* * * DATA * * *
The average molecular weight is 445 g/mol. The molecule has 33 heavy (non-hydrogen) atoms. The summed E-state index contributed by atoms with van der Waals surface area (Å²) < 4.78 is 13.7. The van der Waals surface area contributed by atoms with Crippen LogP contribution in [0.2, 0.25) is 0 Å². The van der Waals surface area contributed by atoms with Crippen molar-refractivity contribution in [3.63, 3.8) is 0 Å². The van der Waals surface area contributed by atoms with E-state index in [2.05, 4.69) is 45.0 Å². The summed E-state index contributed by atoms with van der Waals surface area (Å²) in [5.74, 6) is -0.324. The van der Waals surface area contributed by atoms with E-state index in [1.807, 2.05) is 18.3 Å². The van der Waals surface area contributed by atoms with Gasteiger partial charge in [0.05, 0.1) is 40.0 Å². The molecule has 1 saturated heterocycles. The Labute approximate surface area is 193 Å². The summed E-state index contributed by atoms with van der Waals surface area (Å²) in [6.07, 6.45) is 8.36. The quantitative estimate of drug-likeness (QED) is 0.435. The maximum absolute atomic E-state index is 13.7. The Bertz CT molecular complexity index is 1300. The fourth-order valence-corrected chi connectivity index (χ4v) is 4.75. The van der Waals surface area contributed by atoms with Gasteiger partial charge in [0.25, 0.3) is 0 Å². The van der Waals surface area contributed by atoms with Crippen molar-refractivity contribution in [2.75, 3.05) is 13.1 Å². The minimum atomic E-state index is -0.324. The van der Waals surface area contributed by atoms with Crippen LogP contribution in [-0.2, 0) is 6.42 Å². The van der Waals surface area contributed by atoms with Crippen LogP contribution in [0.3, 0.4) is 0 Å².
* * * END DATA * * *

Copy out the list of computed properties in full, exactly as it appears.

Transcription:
The average molecular weight is 445 g/mol. The molecule has 33 heavy (non-hydrogen) atoms. The summed E-state index contributed by atoms with van der Waals surface area (Å²) < 4.78 is 13.7. The van der Waals surface area contributed by atoms with Crippen LogP contribution in [0.2, 0.25) is 0 Å². The van der Waals surface area contributed by atoms with Crippen molar-refractivity contribution in [3.63, 3.8) is 0 Å². The van der Waals surface area contributed by atoms with E-state index in [2.05, 4.69) is 45.0 Å². The summed E-state index contributed by atoms with van der Waals surface area (Å²) in [5.74, 6) is -0.324. The van der Waals surface area contributed by atoms with E-state index in [1.807, 2.05) is 18.3 Å². The van der Waals surface area contributed by atoms with Gasteiger partial charge in [0.05, 0.1) is 40.0 Å². The molecule has 1 saturated heterocycles. The Labute approximate surface area is 193 Å². The summed E-state index contributed by atoms with van der Waals surface area (Å²) in [6.07, 6.45) is 8.36. The quantitative estimate of drug-likeness (QED) is 0.435. The maximum absolute atomic E-state index is 13.7. The Bertz CT molecular complexity index is 1300. The fourth-order valence-corrected chi connectivity index (χ4v) is 4.75. The van der Waals surface area contributed by atoms with Gasteiger partial charge in [0.25, 0.3) is 0 Å². The van der Waals surface area contributed by atoms with Crippen molar-refractivity contribution in [2.75, 3.05) is 13.1 Å². The minimum atomic E-state index is -0.324. The van der Waals surface area contributed by atoms with Crippen LogP contribution in [-0.2, 0) is 6.42 Å². The van der Waals surface area contributed by atoms with Crippen LogP contribution in [0.3, 0.4) is 0 Å².